Everything is designed for clicks. Headlines are misleading. Interviews are hacked into pieces. Segments are rushed with "experts" trying to one up each other and explain highly detailed things in 15 second soundbites.

There are obviously a lot more choices than CNN, but it's a big player and it's a total disaster.
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Old 07-14-2020, 10:02 PM   #5
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I went to CNN.com recently just to see what that looks like today. I remember in high school and college I'd visit it regularly. I used to work in media and I was taking media production classes in the mid 2000's when things were shifting more aggressively for online audiences. YouTube blew up when I was in undergrad.

I swear half the headlines are, "Watch Anderson Cooper react to [insert some dumbass politician saying something stupid]" or "You won't believe what this congressman said when confronted by a protester."

Everything is designed for clicks. Headlines are misleading. Interviews are hacked into pieces. Segments are rushed with "experts" trying to one up each other and explain highly detailed things in 15 second soundbites.

There are obviously a lot more choices than CNN, but it's a big player and it's a total disaster.
Pretty much nailed my thoughts 100%. An absolute joke. But there are no good mainstream media outlets out there at all right now. Almost all of them are to some degree like this, and in almost all cases they all read like total editorials rather than straight news.

It's a shame because in order to really know what's happening you have to do a lot of work, gather multiple sources, including social media, and then read in between the lines and dissect it to get any kind of truth. 98% of the population doesn't have the time or motivation to do that, so it results in extremely biased/divisive point of views (depending on which source you use) and a totally uninformed public.
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Old 07-14-2020, 10:45 PM   #6
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I haven't read the book, but I have seen the documentary.

Here's his concise summation of what it means to be truly educated:



For me, the goal is always be as curious about the world and trying to understand the complexities of living as you can be. Never easy, but when has anything worth a damn ever been? Even if that means learning to accept the way things are and may unfortunately have to remain. Or that a positive change is desperately needed.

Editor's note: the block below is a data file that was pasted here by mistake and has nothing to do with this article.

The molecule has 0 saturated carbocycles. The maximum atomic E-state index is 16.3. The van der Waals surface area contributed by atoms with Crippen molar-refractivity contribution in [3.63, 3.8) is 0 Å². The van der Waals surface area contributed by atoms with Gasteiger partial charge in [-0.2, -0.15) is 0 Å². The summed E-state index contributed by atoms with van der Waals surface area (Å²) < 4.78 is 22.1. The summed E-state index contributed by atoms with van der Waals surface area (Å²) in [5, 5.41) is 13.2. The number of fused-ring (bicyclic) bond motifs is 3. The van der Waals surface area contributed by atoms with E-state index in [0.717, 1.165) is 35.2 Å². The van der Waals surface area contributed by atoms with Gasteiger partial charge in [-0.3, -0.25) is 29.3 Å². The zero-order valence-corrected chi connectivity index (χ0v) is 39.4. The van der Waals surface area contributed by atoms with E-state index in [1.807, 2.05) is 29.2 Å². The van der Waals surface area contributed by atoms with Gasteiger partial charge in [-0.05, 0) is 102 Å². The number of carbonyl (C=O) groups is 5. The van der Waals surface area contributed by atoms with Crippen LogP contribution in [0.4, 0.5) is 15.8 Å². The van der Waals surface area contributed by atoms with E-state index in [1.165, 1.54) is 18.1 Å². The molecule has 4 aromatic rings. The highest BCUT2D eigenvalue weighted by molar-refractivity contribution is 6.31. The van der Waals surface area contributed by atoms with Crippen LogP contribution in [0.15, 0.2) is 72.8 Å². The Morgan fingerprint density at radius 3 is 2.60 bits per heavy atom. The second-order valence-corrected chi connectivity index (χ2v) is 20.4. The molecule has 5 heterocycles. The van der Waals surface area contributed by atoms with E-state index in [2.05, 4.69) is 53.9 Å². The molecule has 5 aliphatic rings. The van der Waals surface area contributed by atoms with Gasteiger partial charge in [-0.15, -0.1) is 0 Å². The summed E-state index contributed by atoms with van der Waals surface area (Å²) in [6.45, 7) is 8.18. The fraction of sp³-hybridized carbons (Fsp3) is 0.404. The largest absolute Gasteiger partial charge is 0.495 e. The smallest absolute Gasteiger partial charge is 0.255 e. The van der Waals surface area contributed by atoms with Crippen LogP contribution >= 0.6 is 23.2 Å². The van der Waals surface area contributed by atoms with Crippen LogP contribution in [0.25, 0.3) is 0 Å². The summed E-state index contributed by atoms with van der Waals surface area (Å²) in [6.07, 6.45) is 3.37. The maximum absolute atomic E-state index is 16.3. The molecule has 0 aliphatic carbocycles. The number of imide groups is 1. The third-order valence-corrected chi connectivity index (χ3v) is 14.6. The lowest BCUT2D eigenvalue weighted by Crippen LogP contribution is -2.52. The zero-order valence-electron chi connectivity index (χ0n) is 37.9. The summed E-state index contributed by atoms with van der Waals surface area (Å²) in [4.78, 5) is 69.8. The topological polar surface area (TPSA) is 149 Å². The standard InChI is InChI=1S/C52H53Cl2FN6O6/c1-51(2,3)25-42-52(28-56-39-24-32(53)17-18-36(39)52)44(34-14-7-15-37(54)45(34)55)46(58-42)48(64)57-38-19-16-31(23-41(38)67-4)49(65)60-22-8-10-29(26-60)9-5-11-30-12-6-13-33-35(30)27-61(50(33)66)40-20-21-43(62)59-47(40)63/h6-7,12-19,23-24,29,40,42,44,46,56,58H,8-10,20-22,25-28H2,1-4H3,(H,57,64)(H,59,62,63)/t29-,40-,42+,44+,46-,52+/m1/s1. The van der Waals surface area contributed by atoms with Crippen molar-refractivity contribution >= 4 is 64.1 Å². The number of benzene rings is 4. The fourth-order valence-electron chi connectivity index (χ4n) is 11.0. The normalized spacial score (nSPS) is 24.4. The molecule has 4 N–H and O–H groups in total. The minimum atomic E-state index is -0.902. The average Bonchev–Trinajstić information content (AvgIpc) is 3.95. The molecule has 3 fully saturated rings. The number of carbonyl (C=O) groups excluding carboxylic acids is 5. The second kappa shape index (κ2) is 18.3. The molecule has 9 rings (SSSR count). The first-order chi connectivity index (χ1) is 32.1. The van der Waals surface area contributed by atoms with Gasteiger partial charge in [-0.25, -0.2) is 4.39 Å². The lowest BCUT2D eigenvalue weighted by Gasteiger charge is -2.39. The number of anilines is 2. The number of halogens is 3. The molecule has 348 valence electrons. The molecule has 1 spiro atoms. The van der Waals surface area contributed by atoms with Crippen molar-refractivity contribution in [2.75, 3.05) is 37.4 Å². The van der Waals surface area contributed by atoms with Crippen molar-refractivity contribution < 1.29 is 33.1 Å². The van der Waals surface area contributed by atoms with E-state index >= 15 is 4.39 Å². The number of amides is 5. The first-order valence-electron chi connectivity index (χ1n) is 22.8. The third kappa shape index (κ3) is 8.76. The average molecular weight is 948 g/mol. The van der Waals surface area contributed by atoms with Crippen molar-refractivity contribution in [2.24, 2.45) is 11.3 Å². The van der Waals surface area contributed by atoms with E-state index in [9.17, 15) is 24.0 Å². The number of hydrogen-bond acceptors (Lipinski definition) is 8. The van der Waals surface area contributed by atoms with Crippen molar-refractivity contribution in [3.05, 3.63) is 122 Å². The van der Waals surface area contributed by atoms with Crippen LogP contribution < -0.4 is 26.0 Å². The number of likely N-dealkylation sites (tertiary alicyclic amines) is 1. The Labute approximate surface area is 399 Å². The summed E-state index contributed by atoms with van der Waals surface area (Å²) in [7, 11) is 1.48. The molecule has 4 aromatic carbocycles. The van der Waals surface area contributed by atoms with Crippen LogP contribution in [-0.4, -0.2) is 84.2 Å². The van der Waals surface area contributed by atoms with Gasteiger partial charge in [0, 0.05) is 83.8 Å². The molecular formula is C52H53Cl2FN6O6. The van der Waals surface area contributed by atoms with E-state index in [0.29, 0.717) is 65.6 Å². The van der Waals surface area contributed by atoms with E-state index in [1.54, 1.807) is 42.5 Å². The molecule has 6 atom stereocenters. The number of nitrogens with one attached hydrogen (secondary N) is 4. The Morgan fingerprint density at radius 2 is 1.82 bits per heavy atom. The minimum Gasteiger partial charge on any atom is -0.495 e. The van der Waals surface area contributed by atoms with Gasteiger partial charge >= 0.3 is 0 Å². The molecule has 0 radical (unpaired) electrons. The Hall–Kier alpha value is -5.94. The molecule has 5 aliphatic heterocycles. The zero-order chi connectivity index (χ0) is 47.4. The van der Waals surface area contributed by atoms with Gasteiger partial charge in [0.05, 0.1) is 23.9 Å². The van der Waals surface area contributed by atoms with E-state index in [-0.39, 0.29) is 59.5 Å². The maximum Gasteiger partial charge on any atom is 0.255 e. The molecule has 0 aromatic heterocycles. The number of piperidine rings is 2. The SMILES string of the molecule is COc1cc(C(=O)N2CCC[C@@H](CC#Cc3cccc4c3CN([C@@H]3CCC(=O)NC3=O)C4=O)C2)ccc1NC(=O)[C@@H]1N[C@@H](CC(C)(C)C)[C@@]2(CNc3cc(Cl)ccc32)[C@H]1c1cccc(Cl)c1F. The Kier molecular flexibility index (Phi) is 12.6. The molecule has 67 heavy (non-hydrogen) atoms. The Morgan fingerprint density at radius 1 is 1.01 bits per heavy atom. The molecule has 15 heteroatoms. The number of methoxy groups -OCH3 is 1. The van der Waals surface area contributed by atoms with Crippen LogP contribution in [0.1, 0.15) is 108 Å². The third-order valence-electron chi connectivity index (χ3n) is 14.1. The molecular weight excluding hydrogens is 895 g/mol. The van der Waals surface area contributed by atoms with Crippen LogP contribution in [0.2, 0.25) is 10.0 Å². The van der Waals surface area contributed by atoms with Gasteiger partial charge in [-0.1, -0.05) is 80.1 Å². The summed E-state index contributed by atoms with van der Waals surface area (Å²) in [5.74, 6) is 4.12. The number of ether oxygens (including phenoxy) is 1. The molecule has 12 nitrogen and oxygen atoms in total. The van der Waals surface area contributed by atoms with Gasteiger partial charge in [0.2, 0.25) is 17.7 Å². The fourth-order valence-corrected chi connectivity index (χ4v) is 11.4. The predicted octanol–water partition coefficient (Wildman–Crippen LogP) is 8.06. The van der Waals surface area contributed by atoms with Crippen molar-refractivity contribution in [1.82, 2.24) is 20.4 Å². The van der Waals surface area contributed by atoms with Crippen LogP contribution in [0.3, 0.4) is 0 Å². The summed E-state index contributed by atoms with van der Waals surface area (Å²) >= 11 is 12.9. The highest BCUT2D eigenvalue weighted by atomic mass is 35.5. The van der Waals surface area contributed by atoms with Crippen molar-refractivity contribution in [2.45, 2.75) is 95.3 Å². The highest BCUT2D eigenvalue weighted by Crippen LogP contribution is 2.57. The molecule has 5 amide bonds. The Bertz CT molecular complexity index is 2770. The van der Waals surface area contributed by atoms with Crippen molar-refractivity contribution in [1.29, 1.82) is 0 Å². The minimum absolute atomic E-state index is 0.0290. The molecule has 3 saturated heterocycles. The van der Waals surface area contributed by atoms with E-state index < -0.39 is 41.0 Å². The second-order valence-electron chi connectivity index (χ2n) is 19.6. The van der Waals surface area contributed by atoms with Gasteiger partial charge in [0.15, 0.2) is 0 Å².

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Old 07-14-2020, 11:26 PM   #7
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I haven't read the book, but I have seen the documentary.

Here's his concise summation of what it means to be truly educated:



For me, the goal is always be as curious about the world and trying to understand the complexities of living as you can be. Never easy, but when has anything worth a damn ever been? Even if that means learning to accept the way things are and may unfortunately have to remain. Or that a positive change is desperately needed.
“The Common Enemy.” Wow. That hit hard, because I can think of two “common enemies” that fit virtually every narrative. One was elected, one came from Wuhan.
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Old 07-15-2020, 12:27 AM   #8
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The first thing I wanted to discuss is the absolute bombshell resignation letter from Bari Weiss, a New York Times columnist who, depending on which person you ask, is either conservative or centrist, though she self-identifies as centrist
It's interesting that she resigned instead of being fired. So even though it appears the NYT tolerated and/or found her work worthy of publishing, she still felt hemmed in by other folks' ideologies and opinions. She probably won't find any better elsewhere if she believes people are out to get her and others because they don't fit a certain narrative block. And isn't the NYT a predominately liberal paper? She should have expected some pushback. In a way it's like she's taking her ball and going home.
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Old 07-15-2020, 08:38 AM   #9
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I think her point is the NYT:

1) Shouldn’t be a predominantly “anything” paper in terms of political slant, particularly as the widely-viewed paper of record
2) If it was once “left leaning,” it’s low leaning “alt-left,” which has led to her bullying as a centrist voice.
3) Its content has become reactionary to woke narratives and drivers of revenue, as opposed to the fearless, objective gold standard of American journalism that it once was.

So, it was both being hemmed in and being driven out by apparently some folks with, for example, at least some anti-Semitic views. It’s also the complete deconstruction of journalistic integrity and a heavy apparent turn towards tabloid, which has never been a part of the paper’s history.

I respect your feedback, but I’n not sure you’re quite understanding the significance of what she’s talking about.
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Old 07-15-2020, 03:07 PM   #10
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And isn't the NYT a predominately liberal paper?
That's the issue, papers like WaPo and Times have always had liberal slant, but that was mostly in their investigative reporting and opinion pieces only. The OpEds have become indistinguishable from their objective reporting. I remember probably 10 or 15 years ago noticing a scan through the WaPo frontpage headlines gave a clear indication of the paper's political slant, but right now it's become a caricature of itself.